To find out more or participate, visit http://www.craigconnects.org.”

Bon courage, craigconnects!

Oh, So That’s What a Stealth Helicopter Looks Like: REUTERS Shows What Got Left Behind at Osama’s Compound

Thursday, May 5th, 2011

Reuters has this shot from OBL’s compound showing the tail of a stealth helicopter. And there are some more shots here.

I guess not all of the military’s stealth chopper programs got cancelled.

Anyway, news to me…

San Francisco’s World-Class Ship-Repair Capability Gets that Carnival Splendor Cruise Ship Working – And a Mystery Solved

Monday, February 28th, 2011

You know why that Carnival Splendor cruise ship got towed to a San Francisco dry dock all the way up from Fun Diego last month, you know why her owners chose the 415 as the place where she’d get a new engine and get a whole bunch of work done?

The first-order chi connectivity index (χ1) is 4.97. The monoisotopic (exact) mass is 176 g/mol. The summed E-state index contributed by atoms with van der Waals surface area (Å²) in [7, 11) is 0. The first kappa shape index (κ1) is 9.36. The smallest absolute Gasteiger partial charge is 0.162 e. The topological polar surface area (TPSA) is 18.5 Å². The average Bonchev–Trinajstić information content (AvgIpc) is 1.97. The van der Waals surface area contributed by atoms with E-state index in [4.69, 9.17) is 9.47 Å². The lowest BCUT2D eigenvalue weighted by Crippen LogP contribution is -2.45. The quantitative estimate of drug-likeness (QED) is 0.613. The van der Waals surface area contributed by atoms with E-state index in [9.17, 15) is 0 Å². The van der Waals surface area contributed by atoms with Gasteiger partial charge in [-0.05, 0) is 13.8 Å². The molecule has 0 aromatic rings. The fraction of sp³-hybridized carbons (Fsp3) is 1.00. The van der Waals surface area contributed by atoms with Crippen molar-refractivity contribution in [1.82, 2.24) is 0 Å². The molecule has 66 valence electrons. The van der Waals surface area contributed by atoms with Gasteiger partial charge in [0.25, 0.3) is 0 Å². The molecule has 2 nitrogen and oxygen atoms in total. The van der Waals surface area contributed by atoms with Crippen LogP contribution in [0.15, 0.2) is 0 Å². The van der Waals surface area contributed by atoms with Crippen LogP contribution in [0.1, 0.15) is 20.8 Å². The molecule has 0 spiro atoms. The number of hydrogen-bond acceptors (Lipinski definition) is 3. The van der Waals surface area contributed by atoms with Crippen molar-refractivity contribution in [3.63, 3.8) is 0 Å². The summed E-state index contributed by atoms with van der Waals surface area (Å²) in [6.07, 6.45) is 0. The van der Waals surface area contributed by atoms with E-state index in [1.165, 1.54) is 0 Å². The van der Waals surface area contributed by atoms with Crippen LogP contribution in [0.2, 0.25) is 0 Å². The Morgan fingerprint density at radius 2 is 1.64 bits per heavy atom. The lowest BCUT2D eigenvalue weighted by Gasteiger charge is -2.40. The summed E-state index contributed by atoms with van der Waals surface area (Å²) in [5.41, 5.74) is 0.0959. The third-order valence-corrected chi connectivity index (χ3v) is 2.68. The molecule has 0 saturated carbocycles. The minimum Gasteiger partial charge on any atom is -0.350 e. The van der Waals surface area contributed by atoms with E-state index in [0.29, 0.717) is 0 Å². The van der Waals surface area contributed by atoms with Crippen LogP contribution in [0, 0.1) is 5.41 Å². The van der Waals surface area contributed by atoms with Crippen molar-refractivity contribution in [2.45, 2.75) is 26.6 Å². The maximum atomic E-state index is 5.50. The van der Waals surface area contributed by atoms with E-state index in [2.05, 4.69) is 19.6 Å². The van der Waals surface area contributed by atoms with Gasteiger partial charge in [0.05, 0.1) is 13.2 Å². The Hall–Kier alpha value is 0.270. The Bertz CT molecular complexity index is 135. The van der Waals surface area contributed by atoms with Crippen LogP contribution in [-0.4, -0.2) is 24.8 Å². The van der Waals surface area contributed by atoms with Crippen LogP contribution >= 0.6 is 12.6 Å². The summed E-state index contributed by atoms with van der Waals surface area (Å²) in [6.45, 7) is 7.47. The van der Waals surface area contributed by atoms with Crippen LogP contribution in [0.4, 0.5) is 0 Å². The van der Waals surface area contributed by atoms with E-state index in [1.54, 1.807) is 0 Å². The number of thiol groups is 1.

Because they didn’t really have a choice, that’s why. If your 300-yard+ vessel needs to come out of the briny somewhere in the Eastern Pacific, odds are you’ll bring it here. Hurray!

So, why did the fire in one engine room affect the other engine room? Answer here.

And did the passengers really eat airlifted Spam and Pop Tarts for three days? Not really. Answer here.

The view from our world-class San Francisco Oakland Bay Bridge. (It’s only been two decades since that earthquake and we’re almost done fixing it up already!) Now-defunct Potrero Power Plant camera right:

Click to expand

Anyway, the Splendor is loaded up and chugging towards Mexico, back OTJ.

Hurray!

BlackHawk Up: Watching Them Military Choppers Fly By While Atop the PG&E Tower of the Golden Gate Bridge

Thursday, February 10th, 2011

Good times.

See them fellers on the bridge? That could be you, someday:

Click to expand to see them fellers

Don’t think this was on an airshow day. It’s just every military pilot’s dream to buzz the GGB on the taxpayer’s dime, so this kind of thing happens all the time. They generally don’t try to fly ‘neath the bridge anymore.*